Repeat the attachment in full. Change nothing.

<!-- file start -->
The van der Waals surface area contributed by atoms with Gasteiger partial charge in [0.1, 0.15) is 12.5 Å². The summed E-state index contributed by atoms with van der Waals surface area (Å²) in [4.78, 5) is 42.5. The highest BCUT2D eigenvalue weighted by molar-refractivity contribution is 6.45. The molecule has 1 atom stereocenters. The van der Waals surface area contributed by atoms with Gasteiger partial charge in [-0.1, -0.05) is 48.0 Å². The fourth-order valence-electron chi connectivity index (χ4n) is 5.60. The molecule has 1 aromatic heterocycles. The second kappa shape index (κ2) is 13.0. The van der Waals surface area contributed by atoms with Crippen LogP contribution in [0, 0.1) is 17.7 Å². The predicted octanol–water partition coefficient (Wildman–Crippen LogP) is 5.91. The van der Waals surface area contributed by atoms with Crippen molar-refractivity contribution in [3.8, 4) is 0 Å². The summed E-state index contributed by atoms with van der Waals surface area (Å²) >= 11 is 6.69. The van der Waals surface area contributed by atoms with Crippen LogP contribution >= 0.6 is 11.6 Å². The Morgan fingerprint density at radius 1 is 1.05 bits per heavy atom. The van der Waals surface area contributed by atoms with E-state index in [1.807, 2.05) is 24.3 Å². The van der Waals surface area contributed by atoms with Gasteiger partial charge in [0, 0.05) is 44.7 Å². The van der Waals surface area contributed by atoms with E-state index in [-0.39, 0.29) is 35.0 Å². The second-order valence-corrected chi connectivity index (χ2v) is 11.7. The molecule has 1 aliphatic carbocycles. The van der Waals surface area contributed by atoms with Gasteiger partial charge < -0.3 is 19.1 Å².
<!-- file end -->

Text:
The van der Waals surface area contributed by atoms with Gasteiger partial charge in [0.1, 0.15) is 12.5 Å². The summed E-state index contributed by atoms with van der Waals surface area (Å²) in [4.78, 5) is 42.5. The highest BCUT2D eigenvalue weighted by molar-refractivity contribution is 6.45. The molecule has 1 atom stereocenters. The van der Waals surface area contributed by atoms with Gasteiger partial charge in [-0.1, -0.05) is 48.0 Å². The fourth-order valence-electron chi connectivity index (χ4n) is 5.60. The molecule has 1 aromatic heterocycles. The second kappa shape index (κ2) is 13.0. The van der Waals surface area contributed by atoms with Crippen LogP contribution in [0, 0.1) is 17.7 Å². The predicted octanol–water partition coefficient (Wildman–Crippen LogP) is 5.91. The van der Waals surface area contributed by atoms with Crippen molar-refractivity contribution in [3.8, 4) is 0 Å². The summed E-state index contributed by atoms with van der Waals surface area (Å²) >= 11 is 6.69. The van der Waals surface area contributed by atoms with Crippen LogP contribution >= 0.6 is 11.6 Å². The Morgan fingerprint density at radius 1 is 1.05 bits per heavy atom. The van der Waals surface area contributed by atoms with E-state index in [1.807, 2.05) is 24.3 Å². The van der Waals surface area contributed by atoms with Gasteiger partial charge in [0, 0.05) is 44.7 Å². The van der Waals surface area contributed by atoms with E-state index in [-0.39, 0.29) is 35.0 Å². The second-order valence-corrected chi connectivity index (χ2v) is 11.7. The molecule has 1 aliphatic carbocycles. The van der Waals surface area contributed by atoms with Gasteiger partial charge < -0.3 is 19.1 Å².